The 3rd U.S. Circuit Court of Appeals recently held, in ZF Meritor, LLC v. Eaton Corp., No. 11-3301 (3d Cir. Sept. 28, 2012), that long-term supply agreements predicated upon market share rebates or discounts should be evaluated under the Rule of Reason, rather than under the Brooke Group above-cost pricing test. As such, they can be exclusionary even if all of a defendant’s prices are above cost.

The defendant, Eaton, a monopolist in the heavy-duty truck transmissions market, had entered into long-term supply agreements with all of the customers (OEMs) in the market. The agreements conditioned rebates on the purchase of a specified percentage of the OEMs’ requirements from Eaton. The rebates did not reduce Eaton’s prices below cost, and Eaton argued that, under a price-cost screen, it therefore did not violate the antitrust laws.

The 3rd Circuit conceded that predatory pricing principles, including the price-cost test, would control in cases solely presenting a challenge to pricing practices. But the court rejected Eaton’s “unduly narrow” characterization of the case as a “pricing practices” case, i.e., a case in which price is the “clearly predominant mechanism of exclusion.” The court noted other forms of exclusionary behavior, including (i) Eaton’s efforts to make itself the standard offering in the OEMs’ “data books” (which provided product information to end users); (ii) the removal of competitors’ products from two data books; (iii) preferential prices for Eaton products required by the long-term agreements; and (iv) evidence that Eaton’s continued compliance with the long-term agreements was also conditioned on the market penetration targets. “Accordingly,” the 3rd Circuit concluded, “plaintiffs introduced evidence that compliance with the market penetration targets was mandatory because failing to meet such targets would jeopardize the OEMs’ relationships with the dominant manufacturer of transmissions in the market.” The court went on to find that Eaton’s long-term contracts were, in fact, exclusionary and supported a finding of antitrust injury.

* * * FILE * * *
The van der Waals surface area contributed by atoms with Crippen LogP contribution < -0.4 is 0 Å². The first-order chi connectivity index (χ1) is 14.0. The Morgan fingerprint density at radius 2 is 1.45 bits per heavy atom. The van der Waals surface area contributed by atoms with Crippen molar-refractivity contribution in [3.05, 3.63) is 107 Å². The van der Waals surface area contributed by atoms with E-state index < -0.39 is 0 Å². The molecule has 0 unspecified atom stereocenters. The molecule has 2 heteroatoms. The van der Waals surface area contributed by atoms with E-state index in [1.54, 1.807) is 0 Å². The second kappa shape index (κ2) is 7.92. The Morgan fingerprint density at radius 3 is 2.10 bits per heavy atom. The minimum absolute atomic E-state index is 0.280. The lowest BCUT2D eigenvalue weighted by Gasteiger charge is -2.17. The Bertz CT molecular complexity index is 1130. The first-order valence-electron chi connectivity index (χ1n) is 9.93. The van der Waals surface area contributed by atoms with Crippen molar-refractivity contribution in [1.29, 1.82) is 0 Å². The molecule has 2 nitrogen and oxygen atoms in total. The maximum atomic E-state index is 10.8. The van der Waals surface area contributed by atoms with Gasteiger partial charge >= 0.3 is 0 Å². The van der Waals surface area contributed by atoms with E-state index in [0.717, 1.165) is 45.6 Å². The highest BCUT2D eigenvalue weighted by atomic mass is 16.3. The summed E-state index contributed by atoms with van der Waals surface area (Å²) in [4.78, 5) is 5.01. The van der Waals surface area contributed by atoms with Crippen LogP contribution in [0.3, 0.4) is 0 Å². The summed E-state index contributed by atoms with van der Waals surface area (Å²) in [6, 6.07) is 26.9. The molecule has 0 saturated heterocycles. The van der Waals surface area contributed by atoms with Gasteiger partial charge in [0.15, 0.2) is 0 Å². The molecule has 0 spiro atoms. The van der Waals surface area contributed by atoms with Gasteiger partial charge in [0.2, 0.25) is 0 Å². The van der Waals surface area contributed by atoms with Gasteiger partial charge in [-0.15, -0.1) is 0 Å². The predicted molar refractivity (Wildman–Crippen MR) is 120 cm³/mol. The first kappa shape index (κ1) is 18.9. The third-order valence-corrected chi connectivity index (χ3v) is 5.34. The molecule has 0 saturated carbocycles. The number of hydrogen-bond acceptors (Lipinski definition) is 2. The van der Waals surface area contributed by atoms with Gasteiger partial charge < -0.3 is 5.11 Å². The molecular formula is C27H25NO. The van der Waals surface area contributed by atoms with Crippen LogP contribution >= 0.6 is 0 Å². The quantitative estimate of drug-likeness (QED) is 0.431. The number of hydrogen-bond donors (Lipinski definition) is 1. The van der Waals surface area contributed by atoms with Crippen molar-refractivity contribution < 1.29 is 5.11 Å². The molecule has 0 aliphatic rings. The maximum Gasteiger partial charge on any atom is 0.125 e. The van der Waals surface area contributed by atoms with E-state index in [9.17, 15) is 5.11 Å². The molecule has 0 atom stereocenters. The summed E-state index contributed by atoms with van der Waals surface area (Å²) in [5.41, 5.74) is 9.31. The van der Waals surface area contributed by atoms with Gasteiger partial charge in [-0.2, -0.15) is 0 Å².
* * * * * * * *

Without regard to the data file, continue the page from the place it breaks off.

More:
In reaching its conclusion, the 3rd Circuit rejected the argument advanced by an amicus brief that its decision in LePage’s always precludes application of a price-cost screen. The court noted that LePage’s invovled bundled product tying claims, and held: “LePage’s is inapplicable where, as here, only one product is at issue and the plaintiffs have not made any allegations of bundling or tying. The reasoning of LePage’s is limited to cases in which a single-product producer is excluded through a bundled rebate program offered by a producer of multiple products, which conditions the rebates on purchases across multiple different product lines.” The opinion is available here.